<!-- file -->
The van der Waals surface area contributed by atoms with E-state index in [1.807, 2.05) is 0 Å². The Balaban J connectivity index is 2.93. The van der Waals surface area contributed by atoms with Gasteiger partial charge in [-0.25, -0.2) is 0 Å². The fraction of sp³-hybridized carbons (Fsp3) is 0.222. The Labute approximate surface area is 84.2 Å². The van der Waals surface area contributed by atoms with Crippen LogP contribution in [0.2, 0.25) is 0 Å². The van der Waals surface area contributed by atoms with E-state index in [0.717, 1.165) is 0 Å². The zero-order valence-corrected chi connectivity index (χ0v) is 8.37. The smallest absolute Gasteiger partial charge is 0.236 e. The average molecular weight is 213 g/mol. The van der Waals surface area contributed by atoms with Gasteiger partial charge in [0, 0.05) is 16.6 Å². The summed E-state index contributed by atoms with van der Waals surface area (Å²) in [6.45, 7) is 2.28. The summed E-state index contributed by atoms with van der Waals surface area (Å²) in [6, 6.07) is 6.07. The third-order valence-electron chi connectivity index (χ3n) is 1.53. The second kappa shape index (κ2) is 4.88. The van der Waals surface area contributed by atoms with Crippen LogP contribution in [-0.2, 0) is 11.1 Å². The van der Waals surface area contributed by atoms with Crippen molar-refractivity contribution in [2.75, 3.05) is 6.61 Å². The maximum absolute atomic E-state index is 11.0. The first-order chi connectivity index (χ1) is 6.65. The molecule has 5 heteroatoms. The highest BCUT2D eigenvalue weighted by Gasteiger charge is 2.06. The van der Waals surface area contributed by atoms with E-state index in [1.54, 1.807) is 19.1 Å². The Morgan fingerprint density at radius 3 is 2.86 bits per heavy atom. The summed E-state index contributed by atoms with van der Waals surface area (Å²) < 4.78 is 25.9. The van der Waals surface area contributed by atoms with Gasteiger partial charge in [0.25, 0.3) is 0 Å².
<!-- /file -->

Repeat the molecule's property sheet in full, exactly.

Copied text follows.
The van der Waals surface area contributed by atoms with E-state index in [1.807, 2.05) is 0 Å². The Balaban J connectivity index is 2.93. The van der Waals surface area contributed by atoms with Gasteiger partial charge in [-0.25, -0.2) is 0 Å². The fraction of sp³-hybridized carbons (Fsp3) is 0.222. The Labute approximate surface area is 84.2 Å². The van der Waals surface area contributed by atoms with Crippen LogP contribution in [0.2, 0.25) is 0 Å². The van der Waals surface area contributed by atoms with E-state index in [0.717, 1.165) is 0 Å². The zero-order valence-corrected chi connectivity index (χ0v) is 8.37. The smallest absolute Gasteiger partial charge is 0.236 e. The average molecular weight is 213 g/mol. The van der Waals surface area contributed by atoms with Gasteiger partial charge in [0, 0.05) is 16.6 Å². The summed E-state index contributed by atoms with van der Waals surface area (Å²) in [6.45, 7) is 2.28. The summed E-state index contributed by atoms with van der Waals surface area (Å²) in [6, 6.07) is 6.07. The third-order valence-electron chi connectivity index (χ3n) is 1.53. The second kappa shape index (κ2) is 4.88. The van der Waals surface area contributed by atoms with Crippen LogP contribution in [-0.2, 0) is 11.1 Å². The van der Waals surface area contributed by atoms with Crippen molar-refractivity contribution in [2.75, 3.05) is 6.61 Å². The maximum absolute atomic E-state index is 11.0. The first-order chi connectivity index (χ1) is 6.65. The molecule has 5 heteroatoms. The highest BCUT2D eigenvalue weighted by Gasteiger charge is 2.06. The van der Waals surface area contributed by atoms with E-state index in [1.54, 1.807) is 19.1 Å². The Morgan fingerprint density at radius 3 is 2.86 bits per heavy atom. The summed E-state index contributed by atoms with van der Waals surface area (Å²) < 4.78 is 25.9. The van der Waals surface area contributed by atoms with Gasteiger partial charge in [0.25, 0.3) is 0 Å².